NPR : News

Filed Under:

Social Media Helped Find Loved Ones After Marathon Bombing

In the chaos and mayhem that followed the Boston Marathon bombing, many people were frantic to learn the fate of friends and loved ones who were either in the race or watched it from the sidelines.

But heavy cellphone use caused frustrating delays and congestion in the system, prompting the Massachusetts Emergency Management Agency (MEMA) to tweet: "if you are trying to reach friends or family and can't get through via phone, try texing instead (less bandwidth)." Later, MEMA tweeted the Boston mayor's hotline number for locating individuals.

With cellphones mostly not working, marathoner Sara Bozorg and her boyfriend went home and logged onto Facebook, where she posted that she was OK.

"I have been following my friend's Facebook [account] who is near the scene, and she is updating everyone before it even gets to the news," Bozorg told National Geographic by email Monday night.

Another runner, 51-year-old Julie Jeske, of Bismarck, N.D., had finished about 15 minutes before the loud explosions ripped through the finish line. The Associated Press reports that she tried to call her parents but couldn't get through. Meanwhile, a friend was able to post on Facebook that she was all right.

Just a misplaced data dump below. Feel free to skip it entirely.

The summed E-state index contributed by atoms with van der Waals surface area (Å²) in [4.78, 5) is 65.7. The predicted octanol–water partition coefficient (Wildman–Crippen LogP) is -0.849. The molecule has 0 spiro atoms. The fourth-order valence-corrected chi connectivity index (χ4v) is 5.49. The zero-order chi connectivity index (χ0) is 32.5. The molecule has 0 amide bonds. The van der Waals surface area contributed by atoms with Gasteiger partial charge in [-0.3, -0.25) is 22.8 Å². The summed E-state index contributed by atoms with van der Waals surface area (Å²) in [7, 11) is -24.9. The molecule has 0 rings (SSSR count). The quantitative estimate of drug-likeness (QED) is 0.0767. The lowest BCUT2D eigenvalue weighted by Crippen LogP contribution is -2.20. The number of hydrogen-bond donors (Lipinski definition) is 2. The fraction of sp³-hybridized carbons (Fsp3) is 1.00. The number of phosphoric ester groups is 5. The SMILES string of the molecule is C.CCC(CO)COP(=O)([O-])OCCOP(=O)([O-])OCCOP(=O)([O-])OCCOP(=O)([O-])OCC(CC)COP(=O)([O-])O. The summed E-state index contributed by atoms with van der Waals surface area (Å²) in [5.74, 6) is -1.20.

"I felt so bad," Jeske told the AP. "When I was finally able to reach them, my mom said she was just absolutely beside herself with fear."

Others used Google's Person Finder website. A few hours after the explosion, the site indicated it was tracking 3,600 records, the AP reports. Another similar website, called Safe and Well, is run by the American Red Cross.

KTVI-TV in St. Louis reported the story of Sarah Dexter, who had come with some of her family to watch the race.

When the bombs went off, she dialed frantically and unsuccessfully on her cellphone trying to reach her cousin as another relative started running up the street to find her daughter.

Eventually a Facebook post and a text got through, and she located her cousin about an hour after the blasts, according to KTVI. None of Dexter's group was hurt in the explosions.

Copyright 2013 NPR. To see more, visit http://www.npr.org/.

NPR

Remembering Robert Swanson, Advertising's 'King Of Jingles'

Robert Swanson revolutionized American advertising and wrote some of the most memorable ad jingles of the 1950s and '60s for products ranging from Campbell's Soup to Pall Mall cigarettes. He died at 95 July 17 at his home in Phoenix, Ariz.
NPR

More Than Just Saying 'Cheese,' Hundreds Sit Test To Become Official Experts

The American Cheese Society will begin proctoring its next Certified Cheese Professional Exam in Des Moines, Iowa, on Wednesday, during the group's annual conference.
WAMU 88.5

Democratic National Convention Day Two: Uniting The Party

An update on day two of the Democratic convention: Bill Clinton takes the stage and ongoing efforts by party leaders to build unity.

WAMU 88.5

How To Help Teens And Children Fight 'Tech Addiction'

Many parents and therapists say obsessive internet use is a very real problem for some teens and children. But the term “internet addiction” is controversial and not officially recognized as a disorder. How to help kids who compulsively use computers and mobile technology.

Leave a Comment

Help keep the conversation civil. Please refer to our Terms of Use and Code of Conduct before posting your comments.